The Chief Judge for the United States District Court for the Southern District of Mississippi, Walter Nixon, was convicted of committing perjury before a grand jury but refused to resign from office even after he had been incarcerated. Nixon was subsequently impeached by the US House of Representatives, and the matter was referred to the Senate for a vote on Nixon's removal. The Senate appointed a committee to hear the evidence against Nixon and later report to the body as a whole. The Senate then heard the report of the committee and voted to remove Nixon from office. Nixon contended that this did not meet the constitutional requirement of Article I for the case to be "tried by the Senate."


The court's decision was unanimous, but four separate opinions were published. The majority opinion, by Chief Justice William Rehnquist, held that the courts may not review the impeachment and trial of a federal officer because the Constitution reserves that function to a coordinate political branch. Article I, Section 3 of the Constitution gives the Senate the "sole power to try all impeachments." Because of the word sole it is clear that the judicial branch was not to be included. Furthermore, because the word try was originally understood to include factfinding committees, there was a textually demonstrable commitment to give broad discretion to the Senate in impeachments.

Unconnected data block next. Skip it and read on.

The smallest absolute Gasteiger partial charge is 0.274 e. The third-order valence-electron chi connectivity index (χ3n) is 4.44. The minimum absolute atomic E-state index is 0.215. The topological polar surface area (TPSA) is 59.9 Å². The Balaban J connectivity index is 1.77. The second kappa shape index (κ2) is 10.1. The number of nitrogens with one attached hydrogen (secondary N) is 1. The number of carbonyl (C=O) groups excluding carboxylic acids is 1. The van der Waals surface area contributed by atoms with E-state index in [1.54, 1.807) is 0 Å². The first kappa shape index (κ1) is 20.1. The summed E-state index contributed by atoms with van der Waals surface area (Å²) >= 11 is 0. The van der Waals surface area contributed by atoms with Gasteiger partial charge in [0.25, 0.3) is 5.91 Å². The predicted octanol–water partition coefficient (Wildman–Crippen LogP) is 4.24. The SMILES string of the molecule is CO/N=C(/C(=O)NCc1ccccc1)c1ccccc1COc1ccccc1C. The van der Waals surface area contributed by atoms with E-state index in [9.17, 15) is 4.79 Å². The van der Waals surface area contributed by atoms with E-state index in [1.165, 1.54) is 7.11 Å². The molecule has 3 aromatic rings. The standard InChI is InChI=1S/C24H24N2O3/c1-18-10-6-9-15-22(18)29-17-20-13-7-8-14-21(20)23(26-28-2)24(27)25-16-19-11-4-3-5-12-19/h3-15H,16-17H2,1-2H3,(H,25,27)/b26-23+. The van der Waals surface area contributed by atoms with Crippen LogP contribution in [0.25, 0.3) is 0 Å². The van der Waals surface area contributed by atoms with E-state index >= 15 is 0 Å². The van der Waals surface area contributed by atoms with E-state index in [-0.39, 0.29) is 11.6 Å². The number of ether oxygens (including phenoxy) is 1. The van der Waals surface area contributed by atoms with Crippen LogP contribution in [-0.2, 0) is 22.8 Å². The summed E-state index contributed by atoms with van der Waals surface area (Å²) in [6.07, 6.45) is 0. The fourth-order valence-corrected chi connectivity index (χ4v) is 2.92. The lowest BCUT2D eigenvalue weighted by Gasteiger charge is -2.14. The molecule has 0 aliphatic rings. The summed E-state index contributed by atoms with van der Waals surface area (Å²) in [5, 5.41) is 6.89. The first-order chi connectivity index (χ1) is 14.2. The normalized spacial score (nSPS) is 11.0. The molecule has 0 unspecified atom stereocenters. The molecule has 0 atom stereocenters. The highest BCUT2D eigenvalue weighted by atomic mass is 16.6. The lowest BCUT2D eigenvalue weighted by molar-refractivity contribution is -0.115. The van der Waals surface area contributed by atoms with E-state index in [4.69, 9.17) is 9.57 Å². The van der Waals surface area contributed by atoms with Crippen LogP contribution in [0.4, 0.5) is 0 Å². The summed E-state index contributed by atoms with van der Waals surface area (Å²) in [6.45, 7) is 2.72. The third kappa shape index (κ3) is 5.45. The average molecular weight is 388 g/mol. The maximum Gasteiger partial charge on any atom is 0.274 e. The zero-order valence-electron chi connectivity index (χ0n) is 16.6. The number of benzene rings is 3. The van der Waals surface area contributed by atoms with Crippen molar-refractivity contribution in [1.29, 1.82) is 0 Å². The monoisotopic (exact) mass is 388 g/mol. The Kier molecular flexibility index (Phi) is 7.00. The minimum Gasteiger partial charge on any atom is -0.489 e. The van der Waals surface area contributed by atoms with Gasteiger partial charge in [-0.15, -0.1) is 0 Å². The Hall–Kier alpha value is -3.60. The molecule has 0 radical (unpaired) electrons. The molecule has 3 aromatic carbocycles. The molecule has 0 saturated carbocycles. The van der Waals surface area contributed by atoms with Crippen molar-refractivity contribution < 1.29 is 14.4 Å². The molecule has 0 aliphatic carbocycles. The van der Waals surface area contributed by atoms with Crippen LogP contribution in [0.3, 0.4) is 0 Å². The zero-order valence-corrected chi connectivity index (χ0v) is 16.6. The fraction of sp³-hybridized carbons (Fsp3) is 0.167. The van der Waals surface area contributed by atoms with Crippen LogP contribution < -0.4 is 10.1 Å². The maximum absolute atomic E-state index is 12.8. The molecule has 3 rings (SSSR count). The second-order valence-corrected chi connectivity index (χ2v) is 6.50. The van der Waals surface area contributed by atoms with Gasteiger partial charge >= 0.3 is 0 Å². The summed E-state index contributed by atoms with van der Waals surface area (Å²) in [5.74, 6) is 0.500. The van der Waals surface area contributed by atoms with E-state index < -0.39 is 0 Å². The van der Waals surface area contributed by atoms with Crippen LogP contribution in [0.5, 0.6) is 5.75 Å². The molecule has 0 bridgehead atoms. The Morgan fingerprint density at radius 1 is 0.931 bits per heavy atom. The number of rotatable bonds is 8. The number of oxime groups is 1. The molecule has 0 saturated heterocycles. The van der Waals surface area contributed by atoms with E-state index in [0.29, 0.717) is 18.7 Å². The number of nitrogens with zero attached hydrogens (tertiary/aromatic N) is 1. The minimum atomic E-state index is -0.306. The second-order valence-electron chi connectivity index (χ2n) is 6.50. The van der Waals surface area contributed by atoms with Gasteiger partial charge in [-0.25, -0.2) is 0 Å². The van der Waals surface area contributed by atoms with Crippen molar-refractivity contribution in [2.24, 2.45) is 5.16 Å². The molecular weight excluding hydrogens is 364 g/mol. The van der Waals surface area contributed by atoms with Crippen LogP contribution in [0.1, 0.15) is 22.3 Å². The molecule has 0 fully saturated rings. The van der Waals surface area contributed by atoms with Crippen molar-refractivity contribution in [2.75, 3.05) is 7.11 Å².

Furthermore the Framers believed that representatives of the people should try impeachments, and the Court was too small to justly try impeachments. Also, the judicial branch is "checked" by impeachments, so judicial involvement in impeachments might violate the doctrine of the separation of powers.

The Court further ruled that involving the judiciary would prevent finality without clear remedy and bias post-impeachment criminal or civil prosecutions, which the Constitution explicitly allows.

Justices Byron White, Harry Blackmun, and David Souter concurred, but voiced concern that the Court was foreclosing the area for review. While they found that the Senate had done all that was constitutionally required, they were concerned that the Court should have the power to review cases in which the Senate removed an impeached officer summarily without a hearing, or through some arbitrary process such as "a coin toss."

An important feature of this case is how it diverges from Powell v. McCormack (1969). In Powell, a grant of discretionary power to Congress was deemed to be justiciable because it required a mere "interpretation" of the Constitution.

See also


  1. ^ 506 U.S. 224 (1993)

External links

This page was last edited on 21 November 2018, at 18:11